Before turning your nose up at this dish from Joe Doe as just another burrito, you should have been there to give it a try. Hunks, I mean hunks of juicy pork, were cradled in a thin white tortilla and loaded up with salsa and cheese plus an optional dollop of hot sauce. This was a hearty start to my food adventures for the day.
Ginger Soy Pork with Bok Choi Slaw and Chick Pea Salad
A few chefs took their pork dishes for a spin on the other side of the world, including the guys at Fletcher’s. The ginger-soy pork had a deep full flavor balanced out by the crunchy slaw, which I really enjoyed. I sort of thought that the dense potato bun didn’t do the combination any favors and could have seen it served on something much lighter with to highlight more of the Asian influence.
Spice-rubbed Mangalitsa Pork Loin with Spicy Dominican Baked Beans
Have you had a chance to try mangalitsa pork meat yet? You should definitely treat yourself to some as soon as you can. It’s tender, flavorful, moist, and just all-around delicious. Chef Michael Clampffer and his team treated guest to a riff on pork-n-beans yesterday that was full of spice, hearty tastes along with a pop of contrast from the pickled onions, greens, and crushed tortilla chips. If you want to pick up some of his meat, drop by New Amsterdam Market the next time they are in town on September 29.
See you next year!
As the food was finished and beverage cups were drained dry, everyone seemed to be having a good time, lounging around on the lawn listening to the live music. Kids were running around doing cartwheels and couples were boogie-ing to the tunes. I saw several chefs finally sitting down after hours of serving the hungry hoards, tossing back their beers and breaking down their stations. It was then time to say good-bye to another very scrumptious Pig Island.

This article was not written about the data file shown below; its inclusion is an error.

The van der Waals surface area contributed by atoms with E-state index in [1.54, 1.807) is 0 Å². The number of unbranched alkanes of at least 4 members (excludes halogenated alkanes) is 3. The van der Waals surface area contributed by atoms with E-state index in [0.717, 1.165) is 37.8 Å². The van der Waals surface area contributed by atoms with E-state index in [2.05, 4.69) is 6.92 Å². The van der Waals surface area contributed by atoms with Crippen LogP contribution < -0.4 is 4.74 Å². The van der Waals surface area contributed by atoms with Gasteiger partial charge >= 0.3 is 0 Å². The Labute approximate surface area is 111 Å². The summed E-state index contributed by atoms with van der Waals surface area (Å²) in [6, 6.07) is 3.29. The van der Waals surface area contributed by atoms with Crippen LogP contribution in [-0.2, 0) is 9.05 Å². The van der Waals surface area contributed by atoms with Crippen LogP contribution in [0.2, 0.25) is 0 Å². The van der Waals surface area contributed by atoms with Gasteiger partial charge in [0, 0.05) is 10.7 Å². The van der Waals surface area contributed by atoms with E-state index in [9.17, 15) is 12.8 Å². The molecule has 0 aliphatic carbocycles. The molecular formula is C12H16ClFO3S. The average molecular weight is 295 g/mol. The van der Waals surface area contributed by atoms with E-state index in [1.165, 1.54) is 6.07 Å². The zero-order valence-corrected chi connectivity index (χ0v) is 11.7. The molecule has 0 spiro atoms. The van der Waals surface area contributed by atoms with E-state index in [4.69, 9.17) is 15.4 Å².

A big “thank you” to Jimmy Carbone of Jimmy’s No. 43 and creator of Food Karma Projects for inviting me to participate in this event. The food opinions stated here are my own and do not, unless otherwise specified, reflect those of the other judges.
For the past couple of months, I’ve been manning the grill at Scharf & Zoyer each Saturday at Smorgasburg. Now, Noah Arenstein, the owner and creator of S&Z, has put together a one-night tasting at Brooklyn Oenology called Scharf & Schnickered where he’ll showcase some of the sandwiches for which his stand has become known at the market. Interested in seeing how modern Jewish-style deli food pairs with beer and wine, maybe even how it goes down with a pickleback? If so, you might want to check out this unique food & beverage event.
The menu has the fan favorite Kugel Double-down in sweet and savory versions, the Berber spice-inspired zucchini spread that we use on our breakfast sandwiches, and the tuna salad that goes into our really delicious tuna melt. In the photo below, you can see how we usually serve these items at the market. The dishes will be modified somewhat to be small portions so that guests can taste a bit of everything as they sip the beverages that the folks at BOE have selected to go with them.
S&Z Sandwich Menu Display
In addition, Noah is bringing back a couple of items that debuted at Smorgasburg, but he decided not to continue to carry, as they didn’t really find an audience at the market. One of these was the chopped chicken liver. It had many faithful followers, but it was a hard sell compared to some of the other things that we fix each week to bring with us. There’s an interesting series of articles about S&Z in Serious Eats that talks about how a food vendor creates a concept and then works to make it all happen. It goes into a bit more depth about the process for our menu development and selection.